Posts Tagged ‘reader email’

She’s with Ehrenreich

June 10th, 2010

My good friend, Johanna Wilson, recently posted a comment to my last blog.  I find it so compelling that I’ve deleted the comment and reproduced it here in its entirety.  It is honest, humble (perhaps a bit too self-deprecating, though), and I think quite representative of the way people with cancer feel—and a strong denunciation of the popular view of how we feel.  This deserves front-and-center attention:

I’m with Ms. Ehrenreich in many of her objections to our society’s popular perspective of cancer.  Most of the “cancer people” I’ve spoken with don’t like the term “survivor.”  In my childish frame of reference, I survived chemo, not necessarily cancer. (It was the cancer that failed to survive the chemo!)  It seems to me that survivors are people who withstand a terrific onslaught because of something they did to promote their survival.  If you live through a catastrophic event as a passive observer, you just got lucky.

I also jump on the bandwagon of folks who object to the militarization of commentary on cancer: “battle,” “struggle,” “war.”  I don’t remember any battles or war.  I just remember treatment.  Likewise, terms like “brave” and “determined” didn’t apply to me.  All I did was have treatment.  My medical team and my caregiver put forth all the effort.  I just “took it.”  I certainly never wondered why more hadn’t been done in cancer research (speaking of Ms. Ehrenreich on that last point there).  I felt lucky to live in a society that could provide treatment, and I was lucky to be able to access it. (I know you share that appreciation.)

I may lack an important personality trait that promotes the survival of the species, but I just never felt any anger or sadness about having cancer. (A feeling of loss of control right there at the first, but that passed.)  Fortunately, I never wondered, “Why me?” (I’m always tempted to ask, “Who would you nominate as your replacement, then?”)  The cancer didn’t pick me. I may have actually contributed to its development with some lifestyle choices:  Poor diet, lack of exercise, stressful response to work, etc.  No one to blame except possibly myself.

What I did experience in my own cancer journey was an outpouring of friendship and caring, including the way out of the way side trip you and Greg took to visit me!  I am confirmed in the absolute knowledge that hair and boobs and fingernails are so overrated. (Well, fingernails and toenails are nice, but they’re not part of my identity.) For a brief time, my concerns were bigger than the petty irritations of daily life. (I’ve forgotten most of that lesson. Marty says I’ll have to repeat the exercise.)  Mind you, I’m quite aware that my journey and treatment pale in comparison with yours, but for me, it was a difficult time, but not a negative time. It just was . . . only bigger.  I’m not sure it’s any more appropriate to react emotionally to cancer than it is to an “angry sea” or a “merciless desert sun.”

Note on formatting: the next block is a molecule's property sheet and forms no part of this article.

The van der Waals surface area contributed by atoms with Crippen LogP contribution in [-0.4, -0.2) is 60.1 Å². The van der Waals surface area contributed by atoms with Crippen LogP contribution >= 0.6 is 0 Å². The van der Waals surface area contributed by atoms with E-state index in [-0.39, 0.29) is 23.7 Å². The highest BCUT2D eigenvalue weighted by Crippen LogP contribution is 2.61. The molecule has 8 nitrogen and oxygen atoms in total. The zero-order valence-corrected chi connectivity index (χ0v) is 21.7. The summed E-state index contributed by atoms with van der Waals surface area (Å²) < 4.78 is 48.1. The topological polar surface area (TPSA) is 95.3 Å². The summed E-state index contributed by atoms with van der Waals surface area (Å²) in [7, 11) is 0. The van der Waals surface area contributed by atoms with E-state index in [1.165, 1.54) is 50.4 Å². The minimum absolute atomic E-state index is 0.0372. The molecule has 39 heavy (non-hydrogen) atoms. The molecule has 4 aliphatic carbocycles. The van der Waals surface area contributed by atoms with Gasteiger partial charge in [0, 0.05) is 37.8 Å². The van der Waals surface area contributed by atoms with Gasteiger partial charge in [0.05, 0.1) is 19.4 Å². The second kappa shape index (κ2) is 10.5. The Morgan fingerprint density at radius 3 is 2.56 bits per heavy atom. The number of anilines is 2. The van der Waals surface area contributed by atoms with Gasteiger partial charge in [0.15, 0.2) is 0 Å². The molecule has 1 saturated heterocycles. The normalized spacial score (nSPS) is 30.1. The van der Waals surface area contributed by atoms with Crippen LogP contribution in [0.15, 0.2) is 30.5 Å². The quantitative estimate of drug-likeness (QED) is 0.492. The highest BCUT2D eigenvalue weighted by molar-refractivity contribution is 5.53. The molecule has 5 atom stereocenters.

That’s my story and I’m stickin’ to it! Let the games begin!

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Posted in advocacy, emotions, illness journaling | Comments (4)

“Five hours!”

May 16th, 2010

A reader’s email:

Five hours!  Few of us healthy folks do that … at least not often enough! As we learned in desert survival school, if something CAN grow, something WILL. And that is the history of our planet.  More things grow than die.  In the midst of cancer treatment, it’s a tonic to know that.

So glad you got out amongst the living!   When you’re living “in the valley of the shadow of death”, you need to bask in the light whenever possible.

I might quibble with the assertion that “more things live than die.”  After all, every living thing dies, and 99% of all species that have ever arisen have gone extinct.  And even if the reader’s assertion were true, while such a rule would apply to “me” (the original “me,” that is) and my new stem cells, it would also apply to my cancer with equal force.  Cancer is life too, and it is struggling to live, just the same as the “me” that does not include the cancer—a majority of “me,” the original “me,” the un-mutated “me,” but not quite all of me.

But the central message of the email is clear:  I have reason for hope.  And despite my usually squinty-eyed, suspicious, sardonic predilection, I agree.  And I am glad to be among the living.

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Posted in biology, illness journaling, social contract | Comments (0)

Plants are spiritually clean?

April 30th, 2010

A reader writes:

I have to tell you I disagree on your statement that “only plants are spiritually clean” on killing others to survive. Plants are as vicious as any other living organism. There are plants that release herbicides through their roots to kill or stun the competition. See examples that I found on the internet

http://www.sciencedaily.com/releases/2003/09/030909071258.htm;http://www.sciencedaily.com/releases/2007/10/071012084128.htm

and how about carnivorous plants! They are down right killers.

I would certainly not leave parasitic plants off the hook either – they may not shoot to kill, but they sure make their living out of other plants and even fungi.

There! That’s my 2 cents. ;-)

Agreed.  I spoke too generally.  I should’ve said, “some plants.”  And this just shows that the biological conflict I was discussing is even more pervasive than I described.  Life is indeed red, in tooth and claw . . . and root.

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Posted in biology | Comments (0)